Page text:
Hot guys, hot rods, and homicide!

Anniversary post!

One of my favorite mysteries. A chance encounter on a cold night, and look what happens!

After work, I drove to the Hopkins Police Department. I wasn't sure whether to go to Chaska, where the murder occurred, or Minneapolis, where the dead cop had worked. But that would mean I'd have to drive around looking for police stations. This one in Hopkins was on my way home so it was easy. Besides, cops all talked to each other, didn't they? If I stopped here, I could make my report then go home and think about Bill. My worry about Bill was more important than being a maybe-witness to a maybe-murder.

Satisfied with my logic, I went into the modern-looking squat brick building. I talked to the desk person, who jotted information and referred me to another person, who escorted me to a harassed-looking man seated at a battered desk in a big room with other harassed-looking people.

I sat down in the offered chair and examined “Detective Marcus Sloan” if his desk nameplate was to be believed. Sloan had thick, short-cropped white/gray hair, a tanned and lined oval face with baby blue eyes and a tight, compact body in a navy sweater and jeans. Very sharp baby blue eyes, I decided, when he turned to me.

“You heard something on Wednesday night?” he prompted, tapping a pencil on his littered desk.

“Well, maybe,” I hedged. “I was in that particular parking garage at four-thirty or so.” I looked warily at the empty cup of coffee near my elbow. There was something floating on the surface of the scummy liquid and it smelled a bit rancid. I glanced around the room where people walked, stood and talked, or drank coffee. It was noisy and very beige. You'd think they could brighten it up with some paint. They should also get some nicer furniture.

“And?” Detective Sloan snapped.

Startled out of my critique of the decorating style of the Hopkins Police Department, I glared at Marcus Sloan. “No need to get shirty. I'm just doing my civic duty.”

“Shirty?” He looked around the room as though requesting assistance. “That's a word?”

“It is. It means pissy.” Then realizing what I said I clapped a hand over my mouth. “Oops.” Was it against the law to swear at the law? I hoped not.

Sloan sat back in his chair and regarded me with those sharp blue eyes. “Why don't you just tell me what you heard?” 

I decided my best bet was to speak now or forever hold my peace. “I drove through the parking garage looking for a spot. I think I saw two men on level three as I was looking.” I frowned. “Who would've known it was St. Patrick's Day? Besides, that's such an artificial holiday.” I hurried on before Sloan could comment. “I finally found a spot on the ground floor. I heard two men arguing above me. It wasn't Spanish, French, German, Dutch, Cantonese, or Arabic. I think it was an Asian dialect but I'm not sure. They were shouting. I went to the stairwell to walk up to the catwalk on level three to go to the hospital. A man came out of the stairwell at the third floor and accosted me.”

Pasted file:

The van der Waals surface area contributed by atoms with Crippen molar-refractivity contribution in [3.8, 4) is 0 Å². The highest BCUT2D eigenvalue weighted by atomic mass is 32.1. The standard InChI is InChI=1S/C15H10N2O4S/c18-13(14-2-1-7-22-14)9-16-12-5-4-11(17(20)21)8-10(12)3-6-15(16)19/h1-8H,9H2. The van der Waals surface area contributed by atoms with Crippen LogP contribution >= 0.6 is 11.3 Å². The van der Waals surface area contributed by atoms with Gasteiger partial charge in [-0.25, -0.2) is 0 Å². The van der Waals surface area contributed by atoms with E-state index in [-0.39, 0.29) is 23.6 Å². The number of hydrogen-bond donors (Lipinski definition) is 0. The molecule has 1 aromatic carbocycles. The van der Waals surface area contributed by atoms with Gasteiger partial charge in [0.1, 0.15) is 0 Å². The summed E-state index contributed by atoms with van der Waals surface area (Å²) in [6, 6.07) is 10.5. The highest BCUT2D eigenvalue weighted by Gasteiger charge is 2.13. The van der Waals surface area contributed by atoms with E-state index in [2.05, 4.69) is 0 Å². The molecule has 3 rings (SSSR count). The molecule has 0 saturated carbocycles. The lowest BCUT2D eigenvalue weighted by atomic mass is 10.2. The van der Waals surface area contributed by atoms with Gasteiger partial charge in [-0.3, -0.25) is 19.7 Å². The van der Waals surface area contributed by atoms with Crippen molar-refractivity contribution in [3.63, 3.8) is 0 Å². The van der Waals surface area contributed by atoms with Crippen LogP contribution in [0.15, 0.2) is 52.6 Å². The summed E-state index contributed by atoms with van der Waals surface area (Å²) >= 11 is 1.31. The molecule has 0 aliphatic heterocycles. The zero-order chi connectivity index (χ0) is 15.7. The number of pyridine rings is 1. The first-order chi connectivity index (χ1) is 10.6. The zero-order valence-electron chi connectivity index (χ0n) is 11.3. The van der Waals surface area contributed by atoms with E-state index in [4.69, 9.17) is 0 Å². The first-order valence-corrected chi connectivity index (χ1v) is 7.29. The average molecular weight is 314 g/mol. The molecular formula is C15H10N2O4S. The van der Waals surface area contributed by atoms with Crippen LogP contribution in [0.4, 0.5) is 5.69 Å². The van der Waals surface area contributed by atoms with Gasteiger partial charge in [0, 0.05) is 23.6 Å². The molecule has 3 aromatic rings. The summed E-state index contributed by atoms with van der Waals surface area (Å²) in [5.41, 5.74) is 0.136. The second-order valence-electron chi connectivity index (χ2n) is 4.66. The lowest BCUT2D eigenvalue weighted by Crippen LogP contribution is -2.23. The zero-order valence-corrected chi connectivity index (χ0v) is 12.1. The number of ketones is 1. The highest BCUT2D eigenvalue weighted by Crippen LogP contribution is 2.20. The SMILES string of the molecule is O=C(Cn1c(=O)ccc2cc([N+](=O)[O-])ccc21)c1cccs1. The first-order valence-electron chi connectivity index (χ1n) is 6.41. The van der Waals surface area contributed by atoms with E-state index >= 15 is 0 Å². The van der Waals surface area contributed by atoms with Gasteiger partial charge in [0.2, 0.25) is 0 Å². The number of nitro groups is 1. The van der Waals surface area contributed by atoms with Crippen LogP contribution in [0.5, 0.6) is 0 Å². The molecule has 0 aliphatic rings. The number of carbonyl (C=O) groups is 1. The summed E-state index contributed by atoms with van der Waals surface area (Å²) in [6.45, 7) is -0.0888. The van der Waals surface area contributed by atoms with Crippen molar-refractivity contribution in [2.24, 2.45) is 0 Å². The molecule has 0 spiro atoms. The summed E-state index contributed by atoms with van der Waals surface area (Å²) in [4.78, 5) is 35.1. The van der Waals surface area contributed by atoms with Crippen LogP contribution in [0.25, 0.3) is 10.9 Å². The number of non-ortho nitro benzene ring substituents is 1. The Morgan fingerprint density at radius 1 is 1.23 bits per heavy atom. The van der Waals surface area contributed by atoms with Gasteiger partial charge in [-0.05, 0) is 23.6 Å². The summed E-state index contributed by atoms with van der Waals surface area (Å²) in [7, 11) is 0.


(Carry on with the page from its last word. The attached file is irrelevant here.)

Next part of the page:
Sloan's eyes widened as I recited my facts. He opened his mouth, closed it then said, “It wasn't...what did you say—Arabic or French or—”

“I'm reasonably fluent in those languages. I'd recognize them. I've never studied any of the Asian languages, except for a smattering of Cantonese. No, this was something else.”

“The man 'accosted' you?” Sloan asked, leaning forward. He looked like he was struggling to suppress a grin. I could see it tugging at the corners of his mouth. His face was weathered and I saw the crinkles deepen around his eyes. 

I leveled a frosty gaze at him. “Yes, he did accost me.” Heavens, that sounded prim. “He appeared in the doorway as I was going to the catwalk.”

“So he must have been on the fourth or fifth floor.”

I considered it. “Unless he was on level three and opened the door just as I got there.”

“Can you describe him? I realize you were probably nervous and the stairwell wasn't well-lighted, but—” 

I shot him a pitying glance. “He was slightly taller than me, perhaps five-foot-seven. He had a heavy build, stocky and was clean-shaven except for a five o'clock shadow with a splotchy complexion and red cheeks. He had a very round face with a rather large nose.” I considered Sloan's nose, which was slender. “Yes. Large nose and dark hair under a dark brown camo stocking cap. His hair looked long and curling at the back. Hmm. It might have some gray,” I amended. “Dark eyebrows and dark eyes.” I looked at Sloan's baby blues. “Brown, I believe, or perhaps hazel. He had a slight scar near one eyebrow, rather Harry Potter-ish. He was wearing brown pants, a dark blue jacket with some kind of sports insignia here.” I gestured vaguely to my right breast. Sloan's eyes followed the movement then returned to my face. “He was probably in his early to mid-fifties, quite athletic looking, and very fit.” I sat back. “That's all I remember. But of course, I was nervous.” I smiled. “And it was dark.”

Sloan's jaw hinged back up with an audible snap.

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